19 april 2019 0 comments reading time: 7 minutes

Google and Mozilla to crack down on push notifications

Virtually every website now sends permission prompts to its users, while some sites even force you into subscribing to push notifications. Many users were annoyed at that, and this is how Mozilla and Google responded to the issue.

Mozilla decided to carry out an experiment aimed at clarifying how notification permission prompts affect user interaction and website traffic in general.

According to the data received from December 25 2018 to January 24 2019, out of all the prompts shown on Firefox Beta, less than 3% were accepted by users, while almost 19% of prompts caused users to leave the site immediately.

From April 1 to April 29 2019, requests for permission to use notifications will not be shown in Firefox Nightly unless users click on some website element or push the button.

In the second half of the experiment, from April 15 to April 29, Firefox will add an icon in the address bar. If the user clicks on the icon, a site will offer them to subscribe to push notifications.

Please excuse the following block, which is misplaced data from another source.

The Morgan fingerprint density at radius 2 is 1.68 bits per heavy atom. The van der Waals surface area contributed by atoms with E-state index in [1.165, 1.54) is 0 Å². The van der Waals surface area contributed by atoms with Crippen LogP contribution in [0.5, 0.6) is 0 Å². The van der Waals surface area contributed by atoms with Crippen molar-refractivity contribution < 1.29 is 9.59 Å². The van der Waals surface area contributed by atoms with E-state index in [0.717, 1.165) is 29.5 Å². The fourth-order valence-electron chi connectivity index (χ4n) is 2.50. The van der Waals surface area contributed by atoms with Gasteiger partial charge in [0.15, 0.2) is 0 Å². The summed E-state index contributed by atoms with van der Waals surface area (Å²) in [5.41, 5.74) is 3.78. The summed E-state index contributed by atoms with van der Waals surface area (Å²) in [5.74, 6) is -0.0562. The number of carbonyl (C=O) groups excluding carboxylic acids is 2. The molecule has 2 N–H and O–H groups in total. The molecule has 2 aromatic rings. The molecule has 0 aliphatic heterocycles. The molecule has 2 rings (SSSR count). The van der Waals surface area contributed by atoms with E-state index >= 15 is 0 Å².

After conducting the Firefox Nightly experiment Mozilla will launch a short-running experiment in Firefox Release 67 to gather and analyze information on how users interact with notification prompts. This data will provide a foundation for developing new regulations for push notifications.

Mozilla claims that this sort of data collection experiment is an exception to the rule. The experiment will cover only a small percentage of users, and the received data will be thoroughly analyzed.

Google engineers are also aware of push notification spam, but they have a different approach to it.

They believe that only websites with a high user engagement level can send permission prompts. However, it’s not so simple. Engineers are planning to install the ability to send prompts into PWAs (progressive web applications), one of Google’s priority areas. No official statement has been released, however.

For affiliates working with push notifications it’s rather bad news, as these improvements will directly affect the way people subscribe to push notifications. It’s too early to say something with certainty now. Only time will tell how push notifications will evolve in the future.

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